Enabling What is to Come: IFP Previews its 2017 IFP Week
“Film” — what’s in a word? It’s still the first half of Filmmaker, even as our new logo design nods to the ways in which this term’s meaning is continually mutating and no longer fixed in celluloid. But, as Joana Vicente, Executive Director of IFP (Filmmaker’s publisher) and the Made in NY Media Center notes, it’s been dropped this year from the name of IFP’s signature event, which begins today through September 21 in Brooklyn. Over the last several years “Independent Film Week” has shortened to “IFP Film Week” to, now, simply, “IFP Week.” That’s because, as Vicente says, “the event encompasses everything we do, from a marketplace to all of our activities to all of the projects that go through all of our programs.”
Amy Dotson, IFP Deputy Director and Head of Programming, continues that while IFP is still “committed to being a film organization,” in practice in today’s world, that means “being platform agnostic.” She adds, “And no other organization is owning that space and has a permanent home for it 365 days a year.”
IFP Week this year consists of today’s opening day, talks presented by this magazine at BRIC with Barry Jenkins, Adele Romanski, the Safdie brothers, Dee Rees and more; a three-day Screen Forward Conference; a “Meet the Decision Makers” day providing filmmakers access to agents, festival programmers, distributors and more; the Project Forum, where buyers, financiers and producers connect to new projects; a showcase of work from the IFP Labs; and free, open-to-the-public VR and gallery exhibits. (A complete schedule can be found here.)
In practical terms, the “platform agnostic” embrace means, says Dotson, that IFP Week can allow the projects in its Project Forum to find themselves through the course of the week. “This year, she says, all fiction projects are going into the No Borders program. And we took all the labels off. There’s no ‘high’ or ‘low’, and no ‘emerging’. So filmmakers won’t just be meeting other indie filmmakers — they’ll be meeting series and VR creators too. You know, sometimes a project thinks they are a fiction film, but they are actually a series, a feature doc, a game, and a VR project!” This year, in fact, IFP can point to its first No Borders project that won the Best Picture Oscar: Barry Jenkins’s Moonlight. “IFP was the only organization to support that project before it premiered,” says Dotson.
The Screen Forward Conference, with its programs devoted to not just film but web series and podcasts, reflects this platform agnosticism also. Speakers include Cenk Uyger of the politics and news web series Young Turks; Julie Klausner of the Hulu series Difficult People and Blair Breard, a producer whose CV spans classic independent features like I Shot Andy Warhol to, more recently, Horace and Pete and Better Things. So too the array of funders attending the No Borders and Spotlight on Docs program, which include the traditional theatrical buyers as well as all the agencies and multiple high-level reps from today’s deep-pocketed buyers, Netflix, Amazon and Hulu. But despite all the cross pollination, the programming in the Screen Forward Conference is also neatly organized around specific tracks so audiences can pick and choose what they’ll attend. Each day has its own career-oriented “track” — “I want to document truth”; “I want to be a producer”; “I want to make my series.”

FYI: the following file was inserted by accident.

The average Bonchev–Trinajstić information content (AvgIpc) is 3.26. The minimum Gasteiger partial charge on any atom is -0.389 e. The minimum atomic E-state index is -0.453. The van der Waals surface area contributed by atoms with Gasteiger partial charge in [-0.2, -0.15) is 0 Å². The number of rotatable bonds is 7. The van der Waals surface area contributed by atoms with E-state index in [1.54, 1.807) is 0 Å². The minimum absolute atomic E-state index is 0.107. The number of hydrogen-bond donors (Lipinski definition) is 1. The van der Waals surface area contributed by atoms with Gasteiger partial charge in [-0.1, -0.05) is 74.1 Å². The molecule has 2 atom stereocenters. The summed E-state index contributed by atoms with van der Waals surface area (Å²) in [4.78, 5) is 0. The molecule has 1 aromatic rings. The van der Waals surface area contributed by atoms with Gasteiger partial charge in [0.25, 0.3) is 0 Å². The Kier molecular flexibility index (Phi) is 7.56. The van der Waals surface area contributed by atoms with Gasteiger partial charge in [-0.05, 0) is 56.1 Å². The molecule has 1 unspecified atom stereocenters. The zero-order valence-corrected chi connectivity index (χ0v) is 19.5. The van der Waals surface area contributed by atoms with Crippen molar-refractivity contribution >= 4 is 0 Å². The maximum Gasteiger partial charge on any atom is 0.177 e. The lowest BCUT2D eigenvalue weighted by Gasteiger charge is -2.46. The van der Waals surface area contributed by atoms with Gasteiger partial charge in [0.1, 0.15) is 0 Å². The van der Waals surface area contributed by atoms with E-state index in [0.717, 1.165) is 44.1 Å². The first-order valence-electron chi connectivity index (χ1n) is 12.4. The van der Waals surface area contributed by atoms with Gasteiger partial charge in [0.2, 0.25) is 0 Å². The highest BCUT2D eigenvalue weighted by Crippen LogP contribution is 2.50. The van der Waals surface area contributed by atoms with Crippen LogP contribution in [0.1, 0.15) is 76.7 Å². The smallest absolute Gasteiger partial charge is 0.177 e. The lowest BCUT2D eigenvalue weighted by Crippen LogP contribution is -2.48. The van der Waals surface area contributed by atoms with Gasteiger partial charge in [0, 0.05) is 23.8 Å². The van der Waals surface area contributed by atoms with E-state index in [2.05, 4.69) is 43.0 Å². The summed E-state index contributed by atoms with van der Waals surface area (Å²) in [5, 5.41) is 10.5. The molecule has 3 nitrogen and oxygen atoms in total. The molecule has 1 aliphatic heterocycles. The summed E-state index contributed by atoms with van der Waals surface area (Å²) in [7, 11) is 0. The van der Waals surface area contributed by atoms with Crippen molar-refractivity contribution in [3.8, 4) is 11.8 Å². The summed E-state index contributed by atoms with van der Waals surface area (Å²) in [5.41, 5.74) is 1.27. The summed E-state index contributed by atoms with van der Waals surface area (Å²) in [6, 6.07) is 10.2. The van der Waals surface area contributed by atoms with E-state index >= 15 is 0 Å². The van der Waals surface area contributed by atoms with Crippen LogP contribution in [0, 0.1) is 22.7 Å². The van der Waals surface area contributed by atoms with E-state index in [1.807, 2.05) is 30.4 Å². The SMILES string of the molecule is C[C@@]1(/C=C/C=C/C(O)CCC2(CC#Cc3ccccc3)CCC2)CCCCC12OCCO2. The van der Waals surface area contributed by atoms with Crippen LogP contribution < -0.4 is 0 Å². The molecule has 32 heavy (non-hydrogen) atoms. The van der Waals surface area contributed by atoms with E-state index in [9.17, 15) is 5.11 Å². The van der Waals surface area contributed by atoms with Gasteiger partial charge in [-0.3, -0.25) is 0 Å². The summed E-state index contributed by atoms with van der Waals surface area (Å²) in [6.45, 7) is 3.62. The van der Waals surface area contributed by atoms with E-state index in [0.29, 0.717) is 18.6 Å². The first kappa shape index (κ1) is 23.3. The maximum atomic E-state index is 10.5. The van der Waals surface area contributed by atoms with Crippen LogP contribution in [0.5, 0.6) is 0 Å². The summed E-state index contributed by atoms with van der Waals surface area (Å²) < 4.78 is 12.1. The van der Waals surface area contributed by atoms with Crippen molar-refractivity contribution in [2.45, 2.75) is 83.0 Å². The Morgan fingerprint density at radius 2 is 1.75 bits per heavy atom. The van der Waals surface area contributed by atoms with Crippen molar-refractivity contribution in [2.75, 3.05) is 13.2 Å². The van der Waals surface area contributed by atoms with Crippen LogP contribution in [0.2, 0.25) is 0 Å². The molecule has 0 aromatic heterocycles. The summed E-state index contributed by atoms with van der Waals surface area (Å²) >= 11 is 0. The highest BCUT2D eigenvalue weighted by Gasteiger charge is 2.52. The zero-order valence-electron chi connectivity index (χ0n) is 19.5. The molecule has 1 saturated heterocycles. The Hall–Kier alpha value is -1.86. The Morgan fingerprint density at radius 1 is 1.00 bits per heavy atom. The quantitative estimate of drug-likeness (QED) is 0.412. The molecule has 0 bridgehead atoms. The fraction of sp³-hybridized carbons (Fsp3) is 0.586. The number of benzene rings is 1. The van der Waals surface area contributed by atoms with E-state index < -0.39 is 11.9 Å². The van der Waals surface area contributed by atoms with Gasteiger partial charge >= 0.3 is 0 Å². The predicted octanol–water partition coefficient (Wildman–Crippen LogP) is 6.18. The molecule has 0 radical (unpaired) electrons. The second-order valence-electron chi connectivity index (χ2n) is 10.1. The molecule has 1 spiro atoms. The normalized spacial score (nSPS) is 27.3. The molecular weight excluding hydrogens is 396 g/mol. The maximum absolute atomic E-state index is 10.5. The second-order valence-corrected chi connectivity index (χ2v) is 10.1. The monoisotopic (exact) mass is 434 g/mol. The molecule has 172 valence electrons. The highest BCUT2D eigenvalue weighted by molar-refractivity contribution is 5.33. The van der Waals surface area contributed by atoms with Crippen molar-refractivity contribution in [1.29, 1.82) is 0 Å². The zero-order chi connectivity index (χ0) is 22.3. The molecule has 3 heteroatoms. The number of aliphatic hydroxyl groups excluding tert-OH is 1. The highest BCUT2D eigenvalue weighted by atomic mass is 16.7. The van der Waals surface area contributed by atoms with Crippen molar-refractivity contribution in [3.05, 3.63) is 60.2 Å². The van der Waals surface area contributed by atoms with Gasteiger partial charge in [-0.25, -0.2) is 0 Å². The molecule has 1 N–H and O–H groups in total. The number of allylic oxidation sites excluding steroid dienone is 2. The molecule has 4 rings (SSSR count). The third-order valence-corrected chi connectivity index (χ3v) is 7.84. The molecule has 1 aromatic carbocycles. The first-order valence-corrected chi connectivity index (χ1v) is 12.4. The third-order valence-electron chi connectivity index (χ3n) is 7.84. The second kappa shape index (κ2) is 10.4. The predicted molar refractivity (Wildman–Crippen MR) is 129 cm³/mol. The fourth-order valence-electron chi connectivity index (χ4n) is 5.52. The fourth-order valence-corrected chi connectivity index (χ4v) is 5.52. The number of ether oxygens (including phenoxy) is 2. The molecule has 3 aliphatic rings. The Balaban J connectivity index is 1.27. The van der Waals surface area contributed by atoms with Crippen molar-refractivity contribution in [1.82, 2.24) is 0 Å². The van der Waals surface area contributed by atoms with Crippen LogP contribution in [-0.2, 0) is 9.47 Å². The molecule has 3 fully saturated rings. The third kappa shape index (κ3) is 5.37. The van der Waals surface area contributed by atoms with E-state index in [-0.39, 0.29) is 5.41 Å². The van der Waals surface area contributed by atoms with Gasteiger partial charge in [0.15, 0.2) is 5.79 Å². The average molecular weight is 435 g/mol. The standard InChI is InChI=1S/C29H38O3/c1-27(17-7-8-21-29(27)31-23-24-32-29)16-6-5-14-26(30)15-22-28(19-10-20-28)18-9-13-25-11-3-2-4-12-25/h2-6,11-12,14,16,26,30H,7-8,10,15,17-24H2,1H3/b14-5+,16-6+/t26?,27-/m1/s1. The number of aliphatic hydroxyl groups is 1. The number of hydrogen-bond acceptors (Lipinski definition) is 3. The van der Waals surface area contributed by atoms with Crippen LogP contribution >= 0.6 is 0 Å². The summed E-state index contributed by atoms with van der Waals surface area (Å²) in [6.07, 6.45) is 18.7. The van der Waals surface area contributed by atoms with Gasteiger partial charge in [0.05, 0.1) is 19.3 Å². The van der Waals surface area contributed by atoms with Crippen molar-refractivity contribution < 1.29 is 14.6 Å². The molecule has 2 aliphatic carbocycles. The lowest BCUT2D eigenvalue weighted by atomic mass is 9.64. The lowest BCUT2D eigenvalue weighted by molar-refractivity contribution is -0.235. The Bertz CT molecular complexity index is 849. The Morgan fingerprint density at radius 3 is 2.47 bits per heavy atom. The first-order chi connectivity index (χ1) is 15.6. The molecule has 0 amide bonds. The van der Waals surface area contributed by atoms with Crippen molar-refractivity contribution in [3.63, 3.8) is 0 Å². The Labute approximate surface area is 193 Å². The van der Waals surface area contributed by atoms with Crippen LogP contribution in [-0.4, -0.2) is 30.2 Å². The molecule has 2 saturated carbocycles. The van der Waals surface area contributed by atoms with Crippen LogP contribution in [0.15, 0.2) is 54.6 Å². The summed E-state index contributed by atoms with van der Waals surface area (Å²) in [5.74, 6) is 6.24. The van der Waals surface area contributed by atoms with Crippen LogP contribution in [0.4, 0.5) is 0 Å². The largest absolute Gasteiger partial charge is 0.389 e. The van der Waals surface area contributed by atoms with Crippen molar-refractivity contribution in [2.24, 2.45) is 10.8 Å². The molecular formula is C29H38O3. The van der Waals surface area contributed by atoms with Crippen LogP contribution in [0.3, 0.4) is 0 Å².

Both Dotson and Milton Tabbot, IFP’s Senior Director, Programming, say that in the selection process for No Borders and Spotlight on Docs they were mindful of the way in which politics and the state of the world in general are shaping the viability and value of projects. “The question is not, ‘Should it be made?,’” says Dotson, “but is it important to be made right now, at this moment in political time? Is it vital?” Accordingly, she says the narrative slate is “much riskier” than it’s been in the past. Tabbot and his team say they too are finding a balance between projects that are topical and projects that “simply show off a talented person — talent who will rise to the top, whether it’s with their current project or not.” He says that his team has to stay abreast of what’s being made across the documentary world so that they can pick the best projects emerging out of various “major threads” — topics like “the American divide, the criminal justice system, immigration, and, globally, migration.” Interestingly, Tabbot says questions surrounding politics involve not just subject matter but also form. “What’s the proper format to respond within this new political landscape?” he asks. Documentary can encompass feature film, viral video, web series, podcasts and more. “Let’s say you’re intrigued by the next election cycle? Should you make a feature or a series, or would your project need to be something that could go more viral? It’s a challenge for filmmakers who are working within the news cycle.”
As prominent as political stories are, Tabbot says, people also want “divergence.” He cites one particularly hot property — The Emoji Project — that has early buyer interest.
New media also has a place at IFP Week, including free public exhibitions of VR from The Guardian as well as My Name is Peter Stillman, a VR piece from The Space and 59 Productions based on Paul Auster’s The New York Trilogy.
“The economic and artistic impact of IFP Week is huge,” says Vicente, “in terms of the relationships and partnerships that are created. We connect people to the industry, and our programmers find projects that can get made, have an impact, reach audiences and launch careers. We enable what is to come.”